WASHINGTON – Slammed as “racist and discriminatory”, US lawmakers decried a congressional hearing on “Islamic radicalization” inside US prisons, accusing the organizer of the probe of targeting the Muslim community in the country.
"Prisons have not served as a major source of jihad radicalization," Bert Useem, a Purdue University sociology professor, told the hearing cited by CNN.
US Congress held a second hearing on Thursday, June 15, on what Representative Peter King says as Islamic ‘radicalization” in US prisons.
King, chairman of the House Homeland Security Committee, claims that the danger of “Islamic radicalization” inside US prisons is seriously growing.
But the claim is rejected by Useem, who said that since the 9/11 attacks, only 178 Muslims have been prosecuted for terrorism or related charges.
But in only 12 cases prison radicalization was a factor, he said.
"If prisons were a major cause of jihadist radicalization, we would expect to see a lot of it, but we don't," Useem added.
The figures drove the ranking Democrat on the committee, Bennie Thompson to say that judging from the information he's seen, "the risk of terrorism originating from Muslim converts in US prisons is small."
King has already stirred uproar earlier this year by holding a probe into what he called “radicalization” of American Muslims.
King accused Muslim leaders of not cooperating with law enforcement authorities in fighting terrorism, drawing fire from several Muslim and non-Muslim Americans.
The hearing drew fire from US officials and Muslims for stigmatizing the whole Muslim community in the country.
Congressmen accused King of targeting US Muslims by his hearings.
“Limiting this committee’s oversight of radicalization to one religion ignores threats posed by violent extremists of all stripes,” Thompson told the hearing.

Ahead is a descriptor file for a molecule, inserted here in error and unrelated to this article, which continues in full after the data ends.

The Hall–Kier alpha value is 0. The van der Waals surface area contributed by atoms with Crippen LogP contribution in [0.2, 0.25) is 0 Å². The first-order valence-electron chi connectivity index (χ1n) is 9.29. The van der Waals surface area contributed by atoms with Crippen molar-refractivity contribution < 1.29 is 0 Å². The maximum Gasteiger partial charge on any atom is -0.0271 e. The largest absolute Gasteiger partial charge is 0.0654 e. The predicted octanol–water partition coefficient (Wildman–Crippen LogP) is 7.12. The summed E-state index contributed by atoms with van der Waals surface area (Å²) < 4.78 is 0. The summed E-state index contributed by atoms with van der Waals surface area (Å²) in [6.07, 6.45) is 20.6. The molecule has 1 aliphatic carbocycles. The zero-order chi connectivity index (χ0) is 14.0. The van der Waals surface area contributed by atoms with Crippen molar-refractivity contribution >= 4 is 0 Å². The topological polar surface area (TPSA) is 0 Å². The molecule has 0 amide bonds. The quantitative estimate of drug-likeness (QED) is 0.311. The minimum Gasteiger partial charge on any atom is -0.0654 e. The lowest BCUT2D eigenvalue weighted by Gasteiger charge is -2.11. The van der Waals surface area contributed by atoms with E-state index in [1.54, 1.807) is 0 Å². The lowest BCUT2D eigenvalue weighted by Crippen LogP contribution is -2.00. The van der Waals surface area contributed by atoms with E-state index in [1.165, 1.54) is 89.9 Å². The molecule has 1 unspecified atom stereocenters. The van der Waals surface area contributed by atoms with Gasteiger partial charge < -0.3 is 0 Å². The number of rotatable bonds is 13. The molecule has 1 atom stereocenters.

California Democrat Laura Richardson was also critical.
"I actually believe that the focus on one particular group on the basis of race or religion can be deemed as racist and discriminatory," Richardson said, adding that members of other groups could pose threats as well.
Richardson said Latino, Asian and African American gangs often leave prison more violent.
"These groups kill people, individuals in these groups kill people," Richardson said, citing letters from 14 gang-affiliated prisoners who threatened more violence once they were released, The Los Angeles Times reported.
She said blaming "one particular group on the basis of race or religion is flawed, and should not be done in the House of Representatives."
During the hearing, several Democrats asked to review accounts of all radical ethnic and religious groups that are present in the US prison system and pose a threat to homeland security.
“Information is welcome but condemnation is not,” said Senator Sheila Jackson.
“If we look to the informational, we should also include an analysis of how Christian militants are intending to undermine the laws of this nation.”
Democrat lawmaker Hansen Clarke talked about his childhood friends who went to jail but were never able to get their lives back to normal, blaming wrong policies and inefficient prison system.
"We are spending too much money incarcerating young men, young black men whose lives can be saved," Clarke said.
"It's not about Islam. It's about the sentencing policy. It's about this prison system."
June 16, 2011, On islam